Philippine Police Capture Alleged Abu Sayyaf Member Linked to Beheadings

BenarNews staff
Zamboanga, Philippines
2021-09-15
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Philippine Police Capture Alleged Abu Sayyaf Member Linked to Beheadings Philippine police and militia members search for the bodies of hostages killed by Abu Sayyaf Group gunmen who attacked a coconut plantation on Southern Basilan island, Aug. 4, 2001.
AFP

An Abu Sayyaf militant who allegedly participated in the abductions of 15 farm workers, including five who were later beheaded, on the southern Philippine island of Basilan in 2001 has been arrested in Manila, the justice department said Wednesday.

The National Bureau of Investigation (NBI) identified the suspect as Albazir Abdulla, also known as Abu Saif.

Police allege he was a member of an Abu Sayyaf Group (ASG) unit involved in kidnapping the workers at the Golden Harvest coconut plantation on Basilan 20 years ago. Five of the workers were beheaded and dumped in a village near a military camp, while the rest were either freed or escaped, according to the military.  

“A victim-witness identified Abu Saif in a photo line-up as one of the abductors and a member of the ASG,” said NBI director Eric Distor, who led a Sept. 10 raid in a Muslim village in Quezon City that resulted in the suspect’s capture.

“After the incident, the ASG stayed in the mountains and some of its members assimilated back to society as ‘sleepers’ or ‘spies,’” he said.

Distor said ASG leader Isnilon Hapilon, who would later become the regional leader of the Islamic State, led the 2001 plantation attack. 

In May 2017, Hapilon led hundreds of Southeast Asian and Middle Eastern militants in a siege of the southern city of Marawi, where he sought to set up a regional base for the Islamic State. This triggered a five-month battle that killed some 1,200 enemy combatants, soldiers and civilians. Much of the city was destroyed in aerial bombings by government forces.

In 2001, ASG also abducted 20 tourists, including three Americans, at an upscale resort on the island of Palawan and took their captives to nearby Basilan. Two of the American captives were killed: one was beheaded by his captors and the other died during a military rescue.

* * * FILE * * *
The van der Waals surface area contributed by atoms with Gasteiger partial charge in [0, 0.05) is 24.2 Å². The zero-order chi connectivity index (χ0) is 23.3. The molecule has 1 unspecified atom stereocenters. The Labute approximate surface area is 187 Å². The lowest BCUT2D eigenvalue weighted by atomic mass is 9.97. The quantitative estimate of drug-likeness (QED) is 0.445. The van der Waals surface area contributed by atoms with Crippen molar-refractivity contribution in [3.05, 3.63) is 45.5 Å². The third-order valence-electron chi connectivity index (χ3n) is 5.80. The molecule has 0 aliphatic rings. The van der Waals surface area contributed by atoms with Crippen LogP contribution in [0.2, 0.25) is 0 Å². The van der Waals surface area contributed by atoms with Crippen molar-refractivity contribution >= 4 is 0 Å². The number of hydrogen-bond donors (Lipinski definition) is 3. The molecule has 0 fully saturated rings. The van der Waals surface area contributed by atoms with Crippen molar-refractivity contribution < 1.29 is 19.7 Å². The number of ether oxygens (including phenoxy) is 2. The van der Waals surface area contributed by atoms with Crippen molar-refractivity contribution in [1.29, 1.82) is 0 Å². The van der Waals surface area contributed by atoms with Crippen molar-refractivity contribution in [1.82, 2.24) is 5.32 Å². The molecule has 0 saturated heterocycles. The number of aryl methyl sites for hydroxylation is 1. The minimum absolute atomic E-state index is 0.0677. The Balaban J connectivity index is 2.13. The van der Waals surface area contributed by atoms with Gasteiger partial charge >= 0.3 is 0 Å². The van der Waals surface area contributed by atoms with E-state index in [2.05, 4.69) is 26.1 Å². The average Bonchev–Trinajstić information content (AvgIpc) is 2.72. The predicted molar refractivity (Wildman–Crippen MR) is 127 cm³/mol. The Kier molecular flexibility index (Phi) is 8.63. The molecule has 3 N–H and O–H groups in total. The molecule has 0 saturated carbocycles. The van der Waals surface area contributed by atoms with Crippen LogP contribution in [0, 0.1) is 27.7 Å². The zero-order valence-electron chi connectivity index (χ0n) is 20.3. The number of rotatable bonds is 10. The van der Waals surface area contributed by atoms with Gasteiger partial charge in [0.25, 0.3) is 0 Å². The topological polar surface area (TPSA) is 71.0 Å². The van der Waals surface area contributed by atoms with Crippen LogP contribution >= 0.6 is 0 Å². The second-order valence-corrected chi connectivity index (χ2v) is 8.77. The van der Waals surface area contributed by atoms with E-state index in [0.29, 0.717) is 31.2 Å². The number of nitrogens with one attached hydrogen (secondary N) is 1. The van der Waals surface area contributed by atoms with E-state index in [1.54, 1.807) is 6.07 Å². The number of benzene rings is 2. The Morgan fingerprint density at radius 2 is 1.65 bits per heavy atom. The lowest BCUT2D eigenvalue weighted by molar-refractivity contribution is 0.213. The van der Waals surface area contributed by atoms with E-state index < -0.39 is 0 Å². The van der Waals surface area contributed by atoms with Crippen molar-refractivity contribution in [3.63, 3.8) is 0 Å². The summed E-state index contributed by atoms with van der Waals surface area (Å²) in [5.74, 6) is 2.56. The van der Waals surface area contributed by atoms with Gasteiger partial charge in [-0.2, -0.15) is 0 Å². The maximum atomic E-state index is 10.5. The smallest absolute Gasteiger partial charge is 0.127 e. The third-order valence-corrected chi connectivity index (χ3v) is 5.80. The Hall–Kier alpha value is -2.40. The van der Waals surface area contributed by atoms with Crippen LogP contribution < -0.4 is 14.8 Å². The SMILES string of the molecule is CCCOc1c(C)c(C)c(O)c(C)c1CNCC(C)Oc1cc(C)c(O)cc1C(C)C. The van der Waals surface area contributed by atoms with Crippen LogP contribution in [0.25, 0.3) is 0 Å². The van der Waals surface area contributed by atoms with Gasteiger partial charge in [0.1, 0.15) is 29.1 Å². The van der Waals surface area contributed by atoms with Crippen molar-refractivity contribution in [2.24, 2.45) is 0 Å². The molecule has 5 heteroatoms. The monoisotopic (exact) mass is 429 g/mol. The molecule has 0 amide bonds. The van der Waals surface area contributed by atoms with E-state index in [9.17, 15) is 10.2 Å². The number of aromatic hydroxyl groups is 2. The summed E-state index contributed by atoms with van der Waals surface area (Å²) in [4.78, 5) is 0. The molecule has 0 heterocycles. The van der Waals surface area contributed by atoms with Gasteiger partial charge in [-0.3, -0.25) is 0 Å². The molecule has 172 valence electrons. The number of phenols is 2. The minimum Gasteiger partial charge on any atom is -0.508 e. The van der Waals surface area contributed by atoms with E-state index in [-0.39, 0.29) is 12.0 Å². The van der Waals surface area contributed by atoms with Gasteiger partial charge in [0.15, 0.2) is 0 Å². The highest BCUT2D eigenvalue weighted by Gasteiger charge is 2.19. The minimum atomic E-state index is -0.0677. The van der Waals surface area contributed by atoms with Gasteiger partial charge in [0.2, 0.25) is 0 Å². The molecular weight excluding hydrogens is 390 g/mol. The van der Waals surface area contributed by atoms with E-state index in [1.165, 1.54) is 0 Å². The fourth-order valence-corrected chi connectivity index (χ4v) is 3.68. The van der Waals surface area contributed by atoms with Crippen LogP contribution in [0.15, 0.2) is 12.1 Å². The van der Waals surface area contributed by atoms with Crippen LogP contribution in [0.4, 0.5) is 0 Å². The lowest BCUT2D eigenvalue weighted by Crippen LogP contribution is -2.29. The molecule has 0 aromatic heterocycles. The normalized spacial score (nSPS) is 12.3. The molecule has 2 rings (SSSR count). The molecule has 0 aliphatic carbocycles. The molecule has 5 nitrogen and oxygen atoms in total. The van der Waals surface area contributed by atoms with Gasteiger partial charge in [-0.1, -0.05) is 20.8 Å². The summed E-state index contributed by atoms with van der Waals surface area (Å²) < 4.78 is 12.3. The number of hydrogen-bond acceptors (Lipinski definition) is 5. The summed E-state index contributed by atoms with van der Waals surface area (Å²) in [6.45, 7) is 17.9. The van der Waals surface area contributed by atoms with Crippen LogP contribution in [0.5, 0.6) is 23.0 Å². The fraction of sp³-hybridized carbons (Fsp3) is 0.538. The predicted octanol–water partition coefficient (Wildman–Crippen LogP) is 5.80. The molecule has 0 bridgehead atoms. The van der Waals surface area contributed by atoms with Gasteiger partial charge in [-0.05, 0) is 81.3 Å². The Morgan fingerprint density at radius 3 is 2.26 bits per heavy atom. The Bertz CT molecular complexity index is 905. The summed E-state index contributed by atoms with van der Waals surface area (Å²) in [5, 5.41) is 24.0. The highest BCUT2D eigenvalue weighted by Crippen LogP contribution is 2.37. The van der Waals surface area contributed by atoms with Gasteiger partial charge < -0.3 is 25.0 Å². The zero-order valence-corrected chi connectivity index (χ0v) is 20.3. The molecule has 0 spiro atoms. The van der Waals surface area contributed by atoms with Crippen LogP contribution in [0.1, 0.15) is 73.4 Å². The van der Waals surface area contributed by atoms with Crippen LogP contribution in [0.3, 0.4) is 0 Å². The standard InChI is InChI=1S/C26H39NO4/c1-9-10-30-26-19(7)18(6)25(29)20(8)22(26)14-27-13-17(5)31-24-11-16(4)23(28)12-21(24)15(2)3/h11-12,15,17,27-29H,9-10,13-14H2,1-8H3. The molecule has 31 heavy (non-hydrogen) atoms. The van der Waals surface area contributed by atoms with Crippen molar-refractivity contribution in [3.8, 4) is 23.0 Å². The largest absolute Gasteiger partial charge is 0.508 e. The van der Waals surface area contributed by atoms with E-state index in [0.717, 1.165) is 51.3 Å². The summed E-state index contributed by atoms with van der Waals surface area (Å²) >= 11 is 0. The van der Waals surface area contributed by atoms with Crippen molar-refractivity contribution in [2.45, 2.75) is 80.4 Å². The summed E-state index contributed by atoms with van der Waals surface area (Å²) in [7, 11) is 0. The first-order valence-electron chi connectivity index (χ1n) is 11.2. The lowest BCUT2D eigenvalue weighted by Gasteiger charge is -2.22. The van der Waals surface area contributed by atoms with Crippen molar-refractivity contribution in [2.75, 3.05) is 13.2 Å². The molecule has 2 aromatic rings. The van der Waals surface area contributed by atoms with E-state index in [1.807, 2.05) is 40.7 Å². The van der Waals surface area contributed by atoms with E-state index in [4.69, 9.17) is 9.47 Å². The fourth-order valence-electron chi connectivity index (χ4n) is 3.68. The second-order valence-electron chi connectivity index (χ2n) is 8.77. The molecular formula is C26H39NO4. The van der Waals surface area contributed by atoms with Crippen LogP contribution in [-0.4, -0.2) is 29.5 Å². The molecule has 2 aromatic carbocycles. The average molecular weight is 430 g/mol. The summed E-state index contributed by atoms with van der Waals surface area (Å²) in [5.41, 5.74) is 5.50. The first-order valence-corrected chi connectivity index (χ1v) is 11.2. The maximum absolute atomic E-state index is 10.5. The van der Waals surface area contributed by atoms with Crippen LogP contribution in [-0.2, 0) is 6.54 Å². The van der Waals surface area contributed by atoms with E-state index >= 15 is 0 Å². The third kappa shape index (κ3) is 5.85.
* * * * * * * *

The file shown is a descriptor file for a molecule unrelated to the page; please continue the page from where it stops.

Border security

Philippine security forces have tightened border patrols to thwart any possible terror attacks following a warning by Japan earlier this week of possible suicide bombings in Southeast Asia, the Philippine Coast Guard commandant said, while telling people they should not be alarmed.

Japan’s warning to its citizens came on the heels of a report by U.S.-based Site Intelligence Group, which monitors extremist communications online, that a pro-Islamic State militant group in Afghanistan had declared it was “time for war,” especially in Southeast Asian countries. 

Commandant Vice Adm. Leopoldo Laroya said forces would continue border protection measures and round-the-clock seaborne patrols. 

“Rest assured that our men and women will not put their guards down and will continue to be vigilant in conducting precautionary measures for public safety,” he said in a statement.

Meanwhile, national police chief Gen. Guillermo Eleazar said police had not received any indication of an imminent attack, but were not taking Japan’s warning lightly. 

“Our intelligence monitoring has been continuing since the 9/11 attack in the U.S. and the Marawi incident, and our intelligence sharing and strategic partnership with other countries would continue in dealing with terror groups,” he told reporters on Wednesday. 

Jeoffrey Maitem in Cotabato, Philippines, contributed to this report.

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